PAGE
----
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Issue of Serra Stamp Stirs Crowd of Collectors

August 23, 1985|ADAM Z. HORVATH | Times Staff Writer

Most people only think about the appearance of a new postal stamp when the postal rates go up.

But to the hundreds of people who visited the opening Thursday of a stamp show--or rather, the 99th Annual Convention of the American Philatelic Society--the introduction of an airmail stamp honoring Spanish missionary Junipero Serra had the urgency of an historic event.

The crowd at the San Diego Convention and Performing Arts Center spilled out the doors during the opening ceremony, where U.S. Postmaster General Paul Carlin unveiled the stamp to kick off the convention. Carlin, a San Diego native, announced that it made him "feel a tingle" to return to his hometown and stand in front of a backdrop representing the San Diego mission Serra built in 1769.

The stamp's issue was signed, sealed and delivered after a commemorative bugle call by Eugene Cianflone, a retired letter carrier and self-described "postal legend." Then the crowd fanned out to put together their souvenirs of the day. Some collectors made three stops to gather the specially designed envelope, Serra stamp and cancellation that comprised a memorial package. Others steamed ahead to get their souvenir programs autographed by Carlin and other dignitaries, then moved on to the main showroom.

One of the six armed guards at the event said the initial press of people caused the only security risk of the day for the stamp collections inside, which convention organizers valued at more than $4 million. "When they cut that ribbon, (the crowd) all came running in here like turtles," said Ray Roswold, adding that it was all he and another guard could do to check that all visitors had paid their $2 registration fee.

The stamps' mass appeal was mysterious even to the postmaster general's nephew, Tom Tuchscher. "I don't know what people see in them," he said, but he ventured a guess. "It takes a lot of attention to fine detail. You notice a lot of people here wearing thick glasses."

Organizers said about 1,000 people had attended the show by the end of the day, but after the Serra stamp mania wound down, the pace slowed. Serious collectors moved in, many sporting plaid jackets or slacks as colorful as the stamps. They carried attache cases stuffed with catalogues and albums as they eyed potential purchases, looking for a bit of history in each small piece of perforated paper.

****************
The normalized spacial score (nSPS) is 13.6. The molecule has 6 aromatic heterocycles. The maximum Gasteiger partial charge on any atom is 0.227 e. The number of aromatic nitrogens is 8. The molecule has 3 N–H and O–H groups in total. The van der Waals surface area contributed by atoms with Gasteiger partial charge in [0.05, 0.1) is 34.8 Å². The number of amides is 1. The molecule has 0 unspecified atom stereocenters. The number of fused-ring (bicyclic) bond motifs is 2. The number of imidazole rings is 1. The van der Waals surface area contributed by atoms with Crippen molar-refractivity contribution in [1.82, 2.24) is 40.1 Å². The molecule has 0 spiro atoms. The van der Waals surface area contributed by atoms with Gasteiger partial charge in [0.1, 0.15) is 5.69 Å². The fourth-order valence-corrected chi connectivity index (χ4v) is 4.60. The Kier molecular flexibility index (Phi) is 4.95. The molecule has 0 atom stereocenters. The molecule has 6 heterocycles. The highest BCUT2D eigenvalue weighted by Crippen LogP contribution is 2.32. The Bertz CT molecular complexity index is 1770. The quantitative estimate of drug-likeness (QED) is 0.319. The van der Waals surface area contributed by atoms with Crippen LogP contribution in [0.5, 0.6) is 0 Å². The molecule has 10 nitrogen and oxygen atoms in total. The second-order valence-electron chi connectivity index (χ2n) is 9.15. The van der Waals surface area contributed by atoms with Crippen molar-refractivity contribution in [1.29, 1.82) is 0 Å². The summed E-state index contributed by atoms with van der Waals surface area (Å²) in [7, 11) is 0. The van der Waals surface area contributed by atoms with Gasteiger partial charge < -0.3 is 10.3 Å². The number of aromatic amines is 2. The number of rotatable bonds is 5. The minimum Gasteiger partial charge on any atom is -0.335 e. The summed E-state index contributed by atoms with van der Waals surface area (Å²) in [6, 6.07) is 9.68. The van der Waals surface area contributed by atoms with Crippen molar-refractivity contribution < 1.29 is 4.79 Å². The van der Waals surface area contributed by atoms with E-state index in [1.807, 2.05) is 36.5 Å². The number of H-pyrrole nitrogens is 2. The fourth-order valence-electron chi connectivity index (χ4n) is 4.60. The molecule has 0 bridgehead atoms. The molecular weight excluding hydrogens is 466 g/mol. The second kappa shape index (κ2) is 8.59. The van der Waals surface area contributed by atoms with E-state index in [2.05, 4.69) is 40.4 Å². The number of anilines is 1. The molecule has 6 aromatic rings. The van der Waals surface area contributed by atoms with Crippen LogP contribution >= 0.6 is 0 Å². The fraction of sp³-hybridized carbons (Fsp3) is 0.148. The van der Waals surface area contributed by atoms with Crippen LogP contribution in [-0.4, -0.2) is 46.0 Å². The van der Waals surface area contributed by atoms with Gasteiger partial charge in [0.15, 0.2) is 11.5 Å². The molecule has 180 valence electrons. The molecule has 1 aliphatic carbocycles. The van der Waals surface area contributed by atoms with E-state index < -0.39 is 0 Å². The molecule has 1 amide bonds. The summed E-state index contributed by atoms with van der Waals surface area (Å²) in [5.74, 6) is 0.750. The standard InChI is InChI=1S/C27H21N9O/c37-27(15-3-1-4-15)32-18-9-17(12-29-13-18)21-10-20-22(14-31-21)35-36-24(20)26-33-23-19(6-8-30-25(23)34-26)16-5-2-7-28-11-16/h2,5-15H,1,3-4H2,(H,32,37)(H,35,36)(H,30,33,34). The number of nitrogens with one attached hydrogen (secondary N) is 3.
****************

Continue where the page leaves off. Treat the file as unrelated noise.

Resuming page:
For James Furman, associate pastor at St. Andrew's Episcopal Church in La Mesa, history was hidden in the stamps of the Baltic states issued before the territory became part of the Soviet Union after World War II. "They're countries that have vanished," he said. "The stamps are like a whole ray of tiny windows, or periscopes, that let you look upon the world."

Reland Brumfield of San Diego, a hobbyist for 30 years, was drawn to an exhibit of two rare U.S. airmail stamps from 1918, in which the airplane illustrations were printed upside down. The stamps are valued at about $110,000 each.

"You've always got a blank page for the stamps that you can't get in your collection," he said. "That's one of them."

Many collectors had simpler needs. Marion Mitchell wanted windmills. She said people in her Windmill Study Unit, an international organization of windmill enthusiasts, collect windmills on stamps and anywhere else they can find them. "Some of the windmills, you have to use a magnifying glass to see," she said. "But if it's there, by God, we buy it."

Karen Fraser, 26, a computer programmer from Del Mar, searched for stamps from the tiny country of San Marino because, "They just have pretty stamps." Fraser said she had been hooked since she was a child, when she saw a stamp album display in a drugstore. She has spent between three cents and $150 on a stamp.

Collectors of stamp-related items were no less zealous. Elten Schiller, senior vice president of the San Diego Padres, was looking for additions to his collection of commemorative baseball envelopes.

G.A. Santangelo, a literature professor at San Diego State University, said he only collected "disaster mail"--mail whose delivery was interrupted by plane, train or postal truck crashes. "Some of them show the burn marks," he confided. "The ultimate is the crash of the Hindenburg."

For stamp historians, the richest reading was on the walls of the show's "World Series" exhibit, in which 30 award-winning collections are competing for a Grand Award to be presented Saturday night. Visitors who were so inclined could trace Virginia's secession from the Union and entry into the Confederacy in 1861 by viewing A.L. Tobias' collection of stamps, cancellations and envelopes from Petersburg, Va. Another exhibit of Confederate postage explained, "Lincoln wanted to 'Preserve the Union' and 'Free the Slaves.' "

While collectors waxed historical, dealers said they enjoyed investing in stamps instead of stocks. Bob Feldman of Tarrytown, N.Y., whose blue banner proclaims "We buy anything," said he once bought the entire contents of the Ogdensburg, N.J., post office.

Marvin Shinkman of Van Nuys said he hadn't given up his memories of collecting when he gave up the hobby to become a dealer. "The first thing I remember about stamps was a stamp that had a purple giraffe--the wonder of something with a purple giraffe."

Most stamp enthusiasts cheerfully admitted that friends consider their pursuit trivial, if not ridiculous. "When you realize this business consists of buying pieces of paper and keeping them in books, you've got to keep a sense of humor," Shinkman said.

The show and convention continue through Sunday.

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